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MIT mathematicians model traffic jams like detonation waves

Most drivers have been stuck in a traffic jam at one point or another. Some of the jams are caused by an accident or closed lanes. Other traffic jams crop up with seemingly no reason.

A group of mathematicians at MIT is working on the development of a new model to explain how and why these so-call phantom traffic jams form. According to the researchers, these types of phantom traffic jams form when there are a lot of cars on the road and small disturbances like a driver hitting the brakes too hard or getting too close to another car. These little disturbances can escalate into a self-sustaining traffic jam.

The model developed by the team of researchers may help road designers build roads to minimize the possibility of phantom traffic jams. The key to the study is the discovery that the mathematics of these jams called jamitons are very similar to the equations used to describe the detonation waves produced by explosions.

The discovery of the jamitons allowed the researchers to solve traffic jam equations first theorized in the 1950's. The equations are reportedly similar to those used in fluid mechanics and model traffic jams as self-sustaining waves. The equations allowed the researchers to calculate the conditions that case a jamitons to form and how fast the jamiton will spread.

According to the researchers, once this type of jamiton forms it is nearly impossible to break up and a driver’s only choice is to wait the jamiton out. The researchers say that the new model can help road designers to determine speed limits that are safer and find stretches of road where accidents are more likely.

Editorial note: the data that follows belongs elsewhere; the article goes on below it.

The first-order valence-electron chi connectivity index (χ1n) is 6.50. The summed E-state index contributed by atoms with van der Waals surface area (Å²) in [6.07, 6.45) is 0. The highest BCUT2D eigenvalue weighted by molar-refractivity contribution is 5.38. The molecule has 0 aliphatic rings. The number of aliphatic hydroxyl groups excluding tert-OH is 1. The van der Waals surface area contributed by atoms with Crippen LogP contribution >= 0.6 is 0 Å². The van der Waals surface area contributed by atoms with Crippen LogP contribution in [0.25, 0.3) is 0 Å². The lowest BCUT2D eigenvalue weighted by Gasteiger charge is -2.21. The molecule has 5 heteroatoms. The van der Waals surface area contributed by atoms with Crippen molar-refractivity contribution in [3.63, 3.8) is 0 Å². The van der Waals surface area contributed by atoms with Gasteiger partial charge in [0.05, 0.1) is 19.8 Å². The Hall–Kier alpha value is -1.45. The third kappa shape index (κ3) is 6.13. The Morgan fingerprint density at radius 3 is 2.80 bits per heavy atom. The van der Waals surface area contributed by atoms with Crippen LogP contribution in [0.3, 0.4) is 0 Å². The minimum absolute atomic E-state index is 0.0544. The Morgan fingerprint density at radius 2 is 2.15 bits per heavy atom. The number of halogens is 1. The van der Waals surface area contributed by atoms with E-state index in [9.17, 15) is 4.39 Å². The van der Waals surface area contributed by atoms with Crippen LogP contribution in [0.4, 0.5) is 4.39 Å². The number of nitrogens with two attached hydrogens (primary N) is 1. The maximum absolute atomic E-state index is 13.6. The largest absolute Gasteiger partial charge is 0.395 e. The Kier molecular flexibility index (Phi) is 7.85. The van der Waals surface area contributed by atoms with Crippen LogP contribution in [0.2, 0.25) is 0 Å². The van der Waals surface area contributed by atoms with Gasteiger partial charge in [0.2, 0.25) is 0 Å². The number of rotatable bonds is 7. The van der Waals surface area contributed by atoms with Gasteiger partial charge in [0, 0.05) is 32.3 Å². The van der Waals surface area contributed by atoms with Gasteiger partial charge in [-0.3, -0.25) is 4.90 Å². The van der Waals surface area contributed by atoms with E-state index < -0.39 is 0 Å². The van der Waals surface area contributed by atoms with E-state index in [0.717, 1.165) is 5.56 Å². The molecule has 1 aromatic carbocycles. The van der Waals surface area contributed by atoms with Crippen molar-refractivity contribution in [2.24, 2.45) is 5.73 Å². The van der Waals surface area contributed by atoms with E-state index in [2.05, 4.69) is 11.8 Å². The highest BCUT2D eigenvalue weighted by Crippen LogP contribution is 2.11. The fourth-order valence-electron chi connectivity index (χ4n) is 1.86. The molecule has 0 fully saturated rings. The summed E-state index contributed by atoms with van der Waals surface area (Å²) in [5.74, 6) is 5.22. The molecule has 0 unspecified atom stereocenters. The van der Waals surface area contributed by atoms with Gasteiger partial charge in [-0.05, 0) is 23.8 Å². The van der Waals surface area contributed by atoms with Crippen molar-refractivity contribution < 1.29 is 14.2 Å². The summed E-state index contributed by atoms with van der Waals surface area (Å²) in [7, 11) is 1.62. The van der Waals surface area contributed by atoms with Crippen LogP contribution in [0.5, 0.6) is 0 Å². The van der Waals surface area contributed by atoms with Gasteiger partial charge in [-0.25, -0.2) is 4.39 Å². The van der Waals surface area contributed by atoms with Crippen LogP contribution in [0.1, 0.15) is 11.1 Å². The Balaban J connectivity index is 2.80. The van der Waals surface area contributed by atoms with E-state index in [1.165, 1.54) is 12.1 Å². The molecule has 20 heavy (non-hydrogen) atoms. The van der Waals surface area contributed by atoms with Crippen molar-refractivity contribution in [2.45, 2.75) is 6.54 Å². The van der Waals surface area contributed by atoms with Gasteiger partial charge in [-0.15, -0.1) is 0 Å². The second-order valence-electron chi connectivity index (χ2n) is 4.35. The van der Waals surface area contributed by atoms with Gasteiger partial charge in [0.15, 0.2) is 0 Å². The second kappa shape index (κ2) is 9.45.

One of the researchers, Aslan Kasimov, said, "We wanted to describe this using a mathematical model similar to that of fluid flow." Kasimov and his team say that they discovered that jamitons have a sonic point that separates traffic flow into upstream and downstream components. Communication of the cause of the jamiton to drivers it the downstream segment of traffic is impossible say the researchers.

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RE: The source is pretty simple really
By drycrust on 6/10/2009 1:31:18 PM , Rating: 2
True. One of the basic laws of physics is the speed of a car is less than or equal to that of the car in front.
As the density of cars on any given road goes up, the cushion between cars gets smaller. Since a car cannot travel faster than the car in front, when the car in front brakes or misses a gear change, the car behind must brake equal to or greater than the car in front.
As the average gap between cars gets smaller, so the need to brake harder than the car in front goes up. These two factors (speed car behind <= car in front, braking car behind >= braking car front) causes speed oscillations, which is really just classical wave theory. As with a normal amplifier, where the amplifying device cannot exceed its power supply's capability, so the traffic problems really start to happen when the physical bounds of the environment (speed limit or grinding to a halt) are approached.
This is why you get congestion around areas with merging traffic, because cars merging into a dense traffic stream with no extra lanes is just like an impedance mismatch. If the merging stream is also dense then really the only way to fix it without causing congestion is to have the merging traffic have their own lane.
However, it is important to note that if a line of cars is long enough, as happened when they were evacuating New Orleans, then you will get vehicle speeds that oscillate, which will cause vehicles to grind to a halt for no apparent reason.

By Xerstead on 6/10/2009 3:01:45 PM , Rating: 2
I was sure I'd seen a video of this effect before so i had a look and found one on YouTube:
This is like a mini version of the M25 motorway around London. This is one of the busiest roads in the UK and frequently has major traffic jams for miles. There is a variable speed limit around much of it indicated by overhead signs and speed camera enforcement. Traffic is slowed down at peak times to 40/50/60/70mph to help prevent and controll the problem.
The example is a circular road but it will have the same effect on a straight one.

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